UK govt urged to investigate into neural interface technologies.
Image: The Royal Society has published a report on the potential of neural interface technologies. Photo: courtesy of Tom Morris/Wikipedia.org.
The Royal Society, in a report, has asked the UK government to take the lead role in investigating neural interface technologies, which are designed to merge the human brain, body and machine.
The report launched by The Royal Society, titled ‘iHuman: Blurring lines between mind and machine’, has top scientists outlining the life-changing opportunities, and challenges, of the brain-computer devices.
The report, led by experts from the Imperial College London, explores ethical questions pertaining to the use of neural interface technologies in depth and proposes measures to make sure that they live up to their potential.
According to The Royal Society, a national investigation into the emerging technology will trigger innovation and enable the public to shape the field, thereby potentially transforming medicine and human interaction in the future.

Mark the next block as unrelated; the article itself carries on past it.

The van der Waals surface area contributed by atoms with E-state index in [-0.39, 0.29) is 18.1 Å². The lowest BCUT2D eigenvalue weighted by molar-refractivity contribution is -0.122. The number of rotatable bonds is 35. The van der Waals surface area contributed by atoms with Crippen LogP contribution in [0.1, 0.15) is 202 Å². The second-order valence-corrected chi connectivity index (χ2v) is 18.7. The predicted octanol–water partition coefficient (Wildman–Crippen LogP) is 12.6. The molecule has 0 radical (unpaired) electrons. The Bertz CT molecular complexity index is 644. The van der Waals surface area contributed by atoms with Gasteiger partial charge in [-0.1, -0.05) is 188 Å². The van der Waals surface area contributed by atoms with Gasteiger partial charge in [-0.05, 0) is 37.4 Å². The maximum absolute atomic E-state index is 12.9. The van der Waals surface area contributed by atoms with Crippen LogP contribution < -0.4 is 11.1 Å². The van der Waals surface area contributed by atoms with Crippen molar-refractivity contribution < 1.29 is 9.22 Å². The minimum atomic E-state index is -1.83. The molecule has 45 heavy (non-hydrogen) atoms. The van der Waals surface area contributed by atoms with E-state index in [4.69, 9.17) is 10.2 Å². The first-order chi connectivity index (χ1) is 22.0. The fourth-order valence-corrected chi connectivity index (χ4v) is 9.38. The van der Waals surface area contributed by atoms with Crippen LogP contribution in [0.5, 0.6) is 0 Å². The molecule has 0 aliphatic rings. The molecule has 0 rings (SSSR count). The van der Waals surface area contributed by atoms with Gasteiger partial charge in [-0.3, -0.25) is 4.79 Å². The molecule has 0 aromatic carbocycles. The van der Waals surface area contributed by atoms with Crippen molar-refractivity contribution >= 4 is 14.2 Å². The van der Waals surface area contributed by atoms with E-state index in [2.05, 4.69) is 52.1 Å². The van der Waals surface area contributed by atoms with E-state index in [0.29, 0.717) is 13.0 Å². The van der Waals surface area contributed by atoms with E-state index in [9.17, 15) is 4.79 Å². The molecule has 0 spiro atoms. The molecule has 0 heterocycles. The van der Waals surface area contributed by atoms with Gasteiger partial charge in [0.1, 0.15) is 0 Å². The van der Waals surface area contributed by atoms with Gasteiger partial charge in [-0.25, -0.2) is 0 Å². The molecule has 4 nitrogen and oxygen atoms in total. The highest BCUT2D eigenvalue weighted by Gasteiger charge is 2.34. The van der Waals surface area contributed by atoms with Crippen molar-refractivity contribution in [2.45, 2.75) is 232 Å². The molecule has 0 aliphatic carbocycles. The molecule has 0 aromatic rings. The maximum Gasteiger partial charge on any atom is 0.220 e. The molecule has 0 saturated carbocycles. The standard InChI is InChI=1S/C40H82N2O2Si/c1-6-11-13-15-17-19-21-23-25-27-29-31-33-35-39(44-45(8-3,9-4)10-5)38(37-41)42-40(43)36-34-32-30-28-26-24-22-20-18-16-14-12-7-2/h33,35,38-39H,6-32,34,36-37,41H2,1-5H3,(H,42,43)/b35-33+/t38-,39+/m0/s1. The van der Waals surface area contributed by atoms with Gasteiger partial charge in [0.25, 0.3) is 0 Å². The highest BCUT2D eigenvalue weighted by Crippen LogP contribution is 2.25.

The expert steering group of the report wants ministers to act quickly to ascertain the ethical risks and make sure that the regulations are fit to help the UK become a global leader in the field.
Imperial College London biomedical circuit design chair and report co-chair Christofer Toumazou said: “The applications for neural interfaces are as unimaginable today as the smartphone was a few decades ago.
“They could bring huge economic benefits to the UK and transform sectors like the NHS, public health and social care, but if developments are dictated by a handful of companies then less commercial applications could be side-lined.”
Among the recommendations made in the report are a national investigation of the ethical issues arising from the use of neural interfaces and the creation of a UK Neural Interface Ecosystem to drive innovation and collaboration in the field.
Imperial College London Next Generation Neural Interfaces (NGNI) Lab director and co-chair of the report Tim Constandinou said: “By 2040 neural interfaces are likely to be an established option to enable people to walk after paralysis and tackle treatment-resistant depression, they may even have made treating Alzheimer’s disease a reality.
“While advances like seamless brain-to-computer communication seem a much more distant possibility, we should act now to ensure our ethical and regulatory safeguards are flexible enough for any future development.”
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